Geisha and Japanese architecture on the runways

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Louis Vuitton skyscraper structural shoes, Fall 2008, RTW. Photo: Matteo Volta.

Sarah Mower’s words, “…otherwise it’s lumpy going” about Louis Vuitton’s Fall RTW 2008 collection, echoed in my head when I perused the shoes that Marc Jacobs had come up with for the runway show. One can always trust Marc Jacobs to be on the innovative front and I mostly celebrate crazy innovative, but here I could mostly only gawk in flabbergast at this runway collection of shoes.

For one thing, I thought lower heeled shoes were the way to go, after previous seasons of skyscraper platforms such as YSL’s Tribute, Louboutin’s Declic and most of Gianmarco Lorenzi’s super platform boots / shoes with 14 cm heels. I was wrong.

In a very loose way, the LV skyscraper platforms for Fall RTW 2008, reminded me of the shoes that Geishas would wear, only more western fashionable. A pinnacle example of Geisha shoes would be the pair Zhang Ziyi was given to don in character as Sayuri in the movie, Memoirs of a Geisha (Columbia Pictures, 2005).

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Zhang Ziyi as a Geisha named Sayuri in Memoirs of a Geisha. Photo David James. Courtesy Columbia Pictures.

The thought of Geisha on the runways, like John Galliano for Christian Dior, Spring CTR 2007, made me relax some about Vuitton’s take on shoes for Fall RTW 2008. Less perplexed, I began to see Vuitton’s Fall RTW 2008 collection in Coco Chanel’s words, “Fashion is architecture: it is a matter of proportions.” And I thought John Galliano did it just brilliantly in Spring CTR 2007.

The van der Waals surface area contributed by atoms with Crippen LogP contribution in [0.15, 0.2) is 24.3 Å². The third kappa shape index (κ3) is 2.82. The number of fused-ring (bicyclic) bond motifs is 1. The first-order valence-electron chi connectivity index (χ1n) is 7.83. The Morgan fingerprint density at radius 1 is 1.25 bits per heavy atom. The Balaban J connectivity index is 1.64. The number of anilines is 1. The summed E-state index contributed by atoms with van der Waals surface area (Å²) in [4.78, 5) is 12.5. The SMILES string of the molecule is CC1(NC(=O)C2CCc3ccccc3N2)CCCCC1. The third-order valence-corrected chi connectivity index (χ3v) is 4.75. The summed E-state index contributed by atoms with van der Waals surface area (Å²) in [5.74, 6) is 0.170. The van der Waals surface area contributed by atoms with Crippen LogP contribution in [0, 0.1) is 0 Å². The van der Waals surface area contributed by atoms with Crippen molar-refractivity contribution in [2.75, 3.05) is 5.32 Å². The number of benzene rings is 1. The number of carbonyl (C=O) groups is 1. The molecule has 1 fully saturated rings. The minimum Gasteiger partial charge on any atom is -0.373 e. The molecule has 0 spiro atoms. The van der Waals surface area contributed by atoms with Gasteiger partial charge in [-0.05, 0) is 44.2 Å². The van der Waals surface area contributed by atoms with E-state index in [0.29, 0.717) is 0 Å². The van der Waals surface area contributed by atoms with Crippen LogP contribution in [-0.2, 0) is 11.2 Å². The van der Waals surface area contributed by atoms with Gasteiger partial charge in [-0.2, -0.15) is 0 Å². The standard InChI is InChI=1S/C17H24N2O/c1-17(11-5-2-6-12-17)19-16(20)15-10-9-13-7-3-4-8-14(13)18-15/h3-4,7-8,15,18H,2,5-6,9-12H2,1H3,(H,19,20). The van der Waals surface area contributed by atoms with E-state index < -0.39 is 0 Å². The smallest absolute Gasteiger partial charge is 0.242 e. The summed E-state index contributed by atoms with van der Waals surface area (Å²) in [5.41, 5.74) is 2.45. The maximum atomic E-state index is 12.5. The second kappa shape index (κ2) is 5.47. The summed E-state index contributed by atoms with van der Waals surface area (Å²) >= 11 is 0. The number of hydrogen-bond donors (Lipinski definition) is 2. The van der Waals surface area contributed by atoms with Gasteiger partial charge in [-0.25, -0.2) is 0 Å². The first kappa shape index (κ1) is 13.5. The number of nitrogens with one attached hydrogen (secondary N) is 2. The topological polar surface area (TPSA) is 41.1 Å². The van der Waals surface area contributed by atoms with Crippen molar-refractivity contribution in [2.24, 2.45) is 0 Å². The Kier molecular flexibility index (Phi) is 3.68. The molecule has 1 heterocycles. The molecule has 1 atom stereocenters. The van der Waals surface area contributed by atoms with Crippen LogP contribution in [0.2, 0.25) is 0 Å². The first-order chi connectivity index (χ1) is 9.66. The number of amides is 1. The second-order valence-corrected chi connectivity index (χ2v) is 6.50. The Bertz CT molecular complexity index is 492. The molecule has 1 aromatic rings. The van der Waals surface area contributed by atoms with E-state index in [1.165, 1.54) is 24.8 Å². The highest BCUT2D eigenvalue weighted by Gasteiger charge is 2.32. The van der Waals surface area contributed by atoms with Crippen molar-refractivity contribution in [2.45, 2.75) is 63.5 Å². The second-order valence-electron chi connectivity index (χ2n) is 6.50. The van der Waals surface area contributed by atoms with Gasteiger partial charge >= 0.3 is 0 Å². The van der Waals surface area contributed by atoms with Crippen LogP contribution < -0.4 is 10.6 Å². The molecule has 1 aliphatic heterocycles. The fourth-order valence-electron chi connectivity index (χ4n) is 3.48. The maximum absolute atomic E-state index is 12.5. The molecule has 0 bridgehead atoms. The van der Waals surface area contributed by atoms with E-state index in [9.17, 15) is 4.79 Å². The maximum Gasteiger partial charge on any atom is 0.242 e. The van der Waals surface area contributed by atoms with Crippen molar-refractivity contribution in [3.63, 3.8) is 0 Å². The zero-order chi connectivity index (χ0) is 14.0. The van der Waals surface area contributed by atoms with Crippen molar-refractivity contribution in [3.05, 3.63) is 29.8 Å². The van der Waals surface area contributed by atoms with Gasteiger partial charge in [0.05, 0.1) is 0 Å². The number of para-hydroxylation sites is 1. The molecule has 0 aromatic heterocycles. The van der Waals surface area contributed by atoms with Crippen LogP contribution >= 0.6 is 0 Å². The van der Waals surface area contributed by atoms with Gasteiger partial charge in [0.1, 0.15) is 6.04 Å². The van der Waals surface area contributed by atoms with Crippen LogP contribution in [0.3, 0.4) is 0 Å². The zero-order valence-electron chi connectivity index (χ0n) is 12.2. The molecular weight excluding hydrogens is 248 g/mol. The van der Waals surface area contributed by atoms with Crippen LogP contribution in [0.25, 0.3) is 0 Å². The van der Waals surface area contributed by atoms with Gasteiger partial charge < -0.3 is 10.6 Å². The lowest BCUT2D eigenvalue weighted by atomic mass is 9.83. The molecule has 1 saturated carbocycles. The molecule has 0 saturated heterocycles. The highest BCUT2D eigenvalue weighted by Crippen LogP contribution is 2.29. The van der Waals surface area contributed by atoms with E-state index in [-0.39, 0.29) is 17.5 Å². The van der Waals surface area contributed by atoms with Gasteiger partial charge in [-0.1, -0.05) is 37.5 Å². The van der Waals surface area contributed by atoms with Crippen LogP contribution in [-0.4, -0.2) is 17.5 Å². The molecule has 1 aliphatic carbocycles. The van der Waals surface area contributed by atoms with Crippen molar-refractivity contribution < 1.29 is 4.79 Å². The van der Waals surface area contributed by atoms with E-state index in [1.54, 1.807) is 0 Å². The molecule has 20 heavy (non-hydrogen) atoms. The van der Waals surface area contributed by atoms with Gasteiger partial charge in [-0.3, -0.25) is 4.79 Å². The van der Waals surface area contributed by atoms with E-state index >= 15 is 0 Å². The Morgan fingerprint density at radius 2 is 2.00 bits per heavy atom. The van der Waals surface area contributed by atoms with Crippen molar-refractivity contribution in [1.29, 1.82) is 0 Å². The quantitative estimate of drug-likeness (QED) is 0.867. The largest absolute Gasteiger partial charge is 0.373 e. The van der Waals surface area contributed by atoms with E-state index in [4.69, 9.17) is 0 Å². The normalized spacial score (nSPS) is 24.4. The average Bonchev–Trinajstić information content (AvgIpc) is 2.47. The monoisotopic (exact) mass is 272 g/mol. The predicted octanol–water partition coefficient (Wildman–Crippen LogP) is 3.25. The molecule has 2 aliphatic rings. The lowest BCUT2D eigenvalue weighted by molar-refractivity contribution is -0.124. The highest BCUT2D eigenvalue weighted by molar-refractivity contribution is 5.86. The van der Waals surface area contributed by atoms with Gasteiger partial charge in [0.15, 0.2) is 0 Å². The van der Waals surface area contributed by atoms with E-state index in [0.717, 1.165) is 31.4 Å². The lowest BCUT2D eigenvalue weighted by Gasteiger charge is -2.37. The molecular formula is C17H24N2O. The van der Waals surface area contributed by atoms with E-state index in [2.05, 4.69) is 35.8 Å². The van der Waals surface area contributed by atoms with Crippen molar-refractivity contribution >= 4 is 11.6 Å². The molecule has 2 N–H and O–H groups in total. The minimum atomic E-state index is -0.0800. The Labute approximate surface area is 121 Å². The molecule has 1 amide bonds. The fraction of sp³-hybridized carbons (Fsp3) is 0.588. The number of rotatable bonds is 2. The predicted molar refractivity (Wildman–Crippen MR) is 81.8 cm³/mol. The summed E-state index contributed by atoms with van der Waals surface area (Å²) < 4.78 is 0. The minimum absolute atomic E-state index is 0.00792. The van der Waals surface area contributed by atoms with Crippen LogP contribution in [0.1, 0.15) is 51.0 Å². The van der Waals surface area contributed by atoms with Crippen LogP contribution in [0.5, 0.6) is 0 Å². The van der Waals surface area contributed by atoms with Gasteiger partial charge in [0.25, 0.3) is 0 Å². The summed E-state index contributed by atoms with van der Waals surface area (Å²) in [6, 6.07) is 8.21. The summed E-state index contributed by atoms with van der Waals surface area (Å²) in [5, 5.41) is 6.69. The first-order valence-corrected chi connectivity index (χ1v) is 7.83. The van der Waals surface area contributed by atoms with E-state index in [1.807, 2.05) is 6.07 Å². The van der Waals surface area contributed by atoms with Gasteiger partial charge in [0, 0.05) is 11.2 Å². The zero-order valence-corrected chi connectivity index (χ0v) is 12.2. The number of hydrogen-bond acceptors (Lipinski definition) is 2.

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Photo: Marcio Madeira. John Galliano for Christian Dior, Spring CTR 2007

But why “lumpy going”? From the outlook of Style.com’s pictures of LV’s Fall RTW 2008 collection, I thought Marc Jacobs did brilliantly on proportions, even with exaggerated hip curves on elongated silhouettes. But viewing Louis Vuitton’s Fall RTW 2008 video of the runway show, lent a different perspective.

One can bring Geisha onto the runway, but to have Geisha on the runway is a different matter. So far from the models looking elegant in movement, the shoes needed training and a conscious effort in wearing. Restricted movements of some of Vuitton’s outfits paralleled that of Kimonos, and uncertain steps were the norm for the models at the Vuitton Fall RTW 2008 show. The overall impression was that the models lacked their usual quality poise and confidence in those shoes. So lumpy going, it was.

Still, the appearance of Geisha on the runways over the years and the infusion of neat, strict, structural proportions that DNAs Japanese architecture on the European catwalks, is a delight in my view. It inspires me to want to delve into both, the subjects of Geisha and Japanese architecture.

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Reading

Hanami Web, has an interesting page on Kimono and how a Geisha would wear hers different from a Japanese woman who was not Geisha.

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